Big things are happening in West Central Area agriculture education.

The FFA program has raised more than $150,000 toward a commercial greenhouse and one of its agriculture teachers has been inducted into the FFA Hall of Fame. Plus, there have been overseas travel opportunities for students.

Hall of Fame

At 36, Eric Sawatzke is one of the younger honorees to be inducted into the FFA Hall of Fame.

Because he has been fighting leukemia this year, he jokes that they felt a need to rush an award to him in case he was on his deathbed. In reality, the kind of leukemia he has is very treatable and he expects to recover just fine.

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Still, it has taken him away from the world of FFA which he has known since joining as a high school freshman in 1999 determined to beat his dad, who had come in fifth in an FFA statewide speaking contest when he was in school.

He ended up tying his dad for the honor. He also realized that he could really do something with FFA. Instead of being focused only on his immediate community, which his school tended to do, he began to look outward and see leadership opportunities at the state and national levels. He attended leadership training, made friends, traveled, and paved the way for younger classmates to do the same.

When he became a teacher, he led student groups overseas. That continued after he landed at WCA. He has taken students to South Africa, where they witnessed farmers laboring in dry conditions with oxen and plows and learned about efforts to restore the genetics of ancient livestock that might cope better with the climate than the Holsteins brought in by colonial settlers.

“It’s really easy to get closed in in western Minnesota and be in your bubble and not get to know what’s happening around the rest of the world,” Sawatzke said.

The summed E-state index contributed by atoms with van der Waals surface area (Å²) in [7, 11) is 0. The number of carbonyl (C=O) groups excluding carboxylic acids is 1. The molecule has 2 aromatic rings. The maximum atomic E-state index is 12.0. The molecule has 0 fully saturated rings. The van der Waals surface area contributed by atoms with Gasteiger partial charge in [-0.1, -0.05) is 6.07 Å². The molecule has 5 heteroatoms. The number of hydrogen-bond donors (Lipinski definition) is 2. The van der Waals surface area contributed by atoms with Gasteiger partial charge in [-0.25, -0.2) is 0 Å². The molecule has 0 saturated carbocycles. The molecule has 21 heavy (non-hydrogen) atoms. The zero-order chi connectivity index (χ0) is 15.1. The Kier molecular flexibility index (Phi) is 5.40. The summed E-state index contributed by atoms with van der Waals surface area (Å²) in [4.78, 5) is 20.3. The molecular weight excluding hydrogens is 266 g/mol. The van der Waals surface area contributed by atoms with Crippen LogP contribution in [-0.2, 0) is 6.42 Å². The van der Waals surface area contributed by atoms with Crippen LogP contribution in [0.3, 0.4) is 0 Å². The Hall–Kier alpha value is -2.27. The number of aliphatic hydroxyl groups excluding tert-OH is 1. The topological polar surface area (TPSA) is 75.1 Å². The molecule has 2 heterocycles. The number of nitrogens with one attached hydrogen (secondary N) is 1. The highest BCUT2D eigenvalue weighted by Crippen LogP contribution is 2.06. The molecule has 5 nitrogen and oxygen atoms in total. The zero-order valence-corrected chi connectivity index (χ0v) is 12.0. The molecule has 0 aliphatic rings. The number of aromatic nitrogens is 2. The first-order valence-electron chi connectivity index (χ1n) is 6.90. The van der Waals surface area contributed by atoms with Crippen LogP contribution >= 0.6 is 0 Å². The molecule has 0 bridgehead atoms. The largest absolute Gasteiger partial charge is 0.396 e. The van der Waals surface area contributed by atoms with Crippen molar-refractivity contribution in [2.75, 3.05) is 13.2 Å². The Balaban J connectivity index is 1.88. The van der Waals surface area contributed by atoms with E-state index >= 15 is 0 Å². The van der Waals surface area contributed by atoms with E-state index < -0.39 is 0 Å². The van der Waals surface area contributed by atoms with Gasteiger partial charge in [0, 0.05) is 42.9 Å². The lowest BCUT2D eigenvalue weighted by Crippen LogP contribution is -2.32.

He makes sure his students learn that Minnesota has shrimp farms and some of the biggest tomato greenhouses in the nation. He has implemented national standards for agriculture education.

Being selected for the Hall of Fame, he said, is a “huge honor.”

“I haven’t even touched what I want to do in this organization yet,” he said. “I’m stunned and of course it’s a lifetime that I’m going to be paying back to this organization.”

It’s his power of persuasion that convinced area businesses and organizations to chip in for a commercial-grade greenhouse at the high school.

“He’s very knowledgeable,” said fellow ag teacher Ben Johnson. “When he comes into something, he has done the research, he has done the planning, there are no gray areas. Before he even tells anybody, he’s got the whole thing laid out.”

The greenhouse

West Central has never had a real greenhouse, Johnson said. They had a high tunnel once, but the wind ruined it after only a couple of weeks.

They do have a grow shed where they can grow lettuce, tomatoes, cucumbers and other vegetables, thanks to a donation from Runestone Electric.

The greenhouse they are working toward will be a full-sized commercial structure with automatic controls. The $325,000 price tag might seem out of reach were it not for a $100,000 International Lions Club grant they have applied for.

They can use the greenhouse to teach plant science, greenhouse management, and agriculture classes, and grow produce for culinary classes and possibly the cafeteria, Johnson said. In keeping with the Lions’ efforts to reduce hunger, the school promised to grow produce for local food shelves if it gets the grant. Competition for this grant is pretty fierce, and the winner will be announced in May.

“If we get that International Lions’ Club grant, we will start this summer I believe,” Johnson said.

They’ll get a greenhouse no matter what happens with the grant, Sawatzke said, as many area organizations and businesses have contributed more than $150,000. It might just be a smaller greenhouse.

In the long run, he said, the greenhouse, the trips, the updated classes will all benefit the surrounding community as students grow up and try new farming ideas of their own.